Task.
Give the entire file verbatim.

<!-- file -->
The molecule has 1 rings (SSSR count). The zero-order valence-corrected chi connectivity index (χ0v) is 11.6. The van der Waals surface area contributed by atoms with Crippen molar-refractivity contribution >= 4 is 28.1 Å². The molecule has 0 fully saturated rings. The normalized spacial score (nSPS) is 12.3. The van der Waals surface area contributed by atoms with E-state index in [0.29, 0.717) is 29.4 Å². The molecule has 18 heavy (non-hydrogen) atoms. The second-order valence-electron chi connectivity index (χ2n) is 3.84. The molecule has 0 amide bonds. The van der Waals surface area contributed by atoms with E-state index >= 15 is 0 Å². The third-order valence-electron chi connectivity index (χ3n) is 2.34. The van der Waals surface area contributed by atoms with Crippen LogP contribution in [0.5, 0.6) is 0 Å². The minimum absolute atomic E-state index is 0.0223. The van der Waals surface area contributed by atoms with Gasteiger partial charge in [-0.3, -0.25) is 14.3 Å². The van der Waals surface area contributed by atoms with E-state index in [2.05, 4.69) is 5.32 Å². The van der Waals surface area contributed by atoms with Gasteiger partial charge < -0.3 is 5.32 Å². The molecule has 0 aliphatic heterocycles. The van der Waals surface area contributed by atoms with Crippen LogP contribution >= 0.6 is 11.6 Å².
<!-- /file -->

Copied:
The molecule has 1 rings (SSSR count). The zero-order valence-corrected chi connectivity index (χ0v) is 11.6. The van der Waals surface area contributed by atoms with Crippen molar-refractivity contribution >= 4 is 28.1 Å². The molecule has 0 fully saturated rings. The normalized spacial score (nSPS) is 12.3. The van der Waals surface area contributed by atoms with E-state index in [0.29, 0.717) is 29.4 Å². The molecule has 18 heavy (non-hydrogen) atoms. The second-order valence-electron chi connectivity index (χ2n) is 3.84. The molecule has 0 amide bonds. The van der Waals surface area contributed by atoms with E-state index >= 15 is 0 Å². The third-order valence-electron chi connectivity index (χ3n) is 2.34. The van der Waals surface area contributed by atoms with Crippen LogP contribution in [0.5, 0.6) is 0 Å². The minimum absolute atomic E-state index is 0.0223. The van der Waals surface area contributed by atoms with Gasteiger partial charge in [-0.3, -0.25) is 14.3 Å². The van der Waals surface area contributed by atoms with E-state index in [2.05, 4.69) is 5.32 Å². The van der Waals surface area contributed by atoms with Gasteiger partial charge < -0.3 is 5.32 Å². The molecule has 0 aliphatic heterocycles. The van der Waals surface area contributed by atoms with Crippen LogP contribution >= 0.6 is 11.6 Å².